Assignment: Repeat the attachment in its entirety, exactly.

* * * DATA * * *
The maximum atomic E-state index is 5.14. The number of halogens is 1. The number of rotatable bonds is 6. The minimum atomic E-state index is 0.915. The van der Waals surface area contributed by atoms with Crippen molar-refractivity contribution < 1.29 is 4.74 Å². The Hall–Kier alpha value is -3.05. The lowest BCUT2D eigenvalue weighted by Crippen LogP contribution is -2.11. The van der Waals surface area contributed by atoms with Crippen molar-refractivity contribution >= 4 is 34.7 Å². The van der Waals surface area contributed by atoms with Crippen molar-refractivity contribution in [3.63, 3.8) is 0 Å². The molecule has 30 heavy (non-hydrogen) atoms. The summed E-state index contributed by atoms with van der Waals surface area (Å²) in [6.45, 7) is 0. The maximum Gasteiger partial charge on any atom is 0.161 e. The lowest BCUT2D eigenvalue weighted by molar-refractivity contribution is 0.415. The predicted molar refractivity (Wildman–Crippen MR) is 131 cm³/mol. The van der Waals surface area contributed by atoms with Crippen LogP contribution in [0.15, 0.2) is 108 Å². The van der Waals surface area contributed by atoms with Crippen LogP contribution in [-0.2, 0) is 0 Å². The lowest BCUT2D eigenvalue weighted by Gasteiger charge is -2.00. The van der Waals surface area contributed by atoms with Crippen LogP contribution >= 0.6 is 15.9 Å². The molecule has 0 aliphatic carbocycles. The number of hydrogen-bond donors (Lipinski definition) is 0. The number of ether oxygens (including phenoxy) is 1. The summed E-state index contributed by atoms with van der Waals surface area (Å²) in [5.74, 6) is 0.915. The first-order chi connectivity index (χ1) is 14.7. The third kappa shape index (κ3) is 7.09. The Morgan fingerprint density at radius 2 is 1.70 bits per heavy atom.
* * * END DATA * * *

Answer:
The maximum atomic E-state index is 5.14. The number of halogens is 1. The number of rotatable bonds is 6. The minimum atomic E-state index is 0.915. The van der Waals surface area contributed by atoms with Crippen molar-refractivity contribution < 1.29 is 4.74 Å². The Hall–Kier alpha value is -3.05. The lowest BCUT2D eigenvalue weighted by Crippen LogP contribution is -2.11. The van der Waals surface area contributed by atoms with Crippen molar-refractivity contribution >= 4 is 34.7 Å². The van der Waals surface area contributed by atoms with Crippen molar-refractivity contribution in [3.63, 3.8) is 0 Å². The molecule has 30 heavy (non-hydrogen) atoms. The summed E-state index contributed by atoms with van der Waals surface area (Å²) in [6.45, 7) is 0. The maximum Gasteiger partial charge on any atom is 0.161 e. The lowest BCUT2D eigenvalue weighted by molar-refractivity contribution is 0.415. The predicted molar refractivity (Wildman–Crippen MR) is 131 cm³/mol. The van der Waals surface area contributed by atoms with Crippen LogP contribution in [0.15, 0.2) is 108 Å². The van der Waals surface area contributed by atoms with Crippen LogP contribution in [-0.2, 0) is 0 Å². The lowest BCUT2D eigenvalue weighted by Gasteiger charge is -2.00. The van der Waals surface area contributed by atoms with Crippen LogP contribution >= 0.6 is 15.9 Å². The molecule has 0 aliphatic carbocycles. The number of hydrogen-bond donors (Lipinski definition) is 0. The number of ether oxygens (including phenoxy) is 1. The summed E-state index contributed by atoms with van der Waals surface area (Å²) in [5.74, 6) is 0.915. The first-order chi connectivity index (χ1) is 14.7. The third kappa shape index (κ3) is 7.09. The Morgan fingerprint density at radius 2 is 1.70 bits per heavy atom.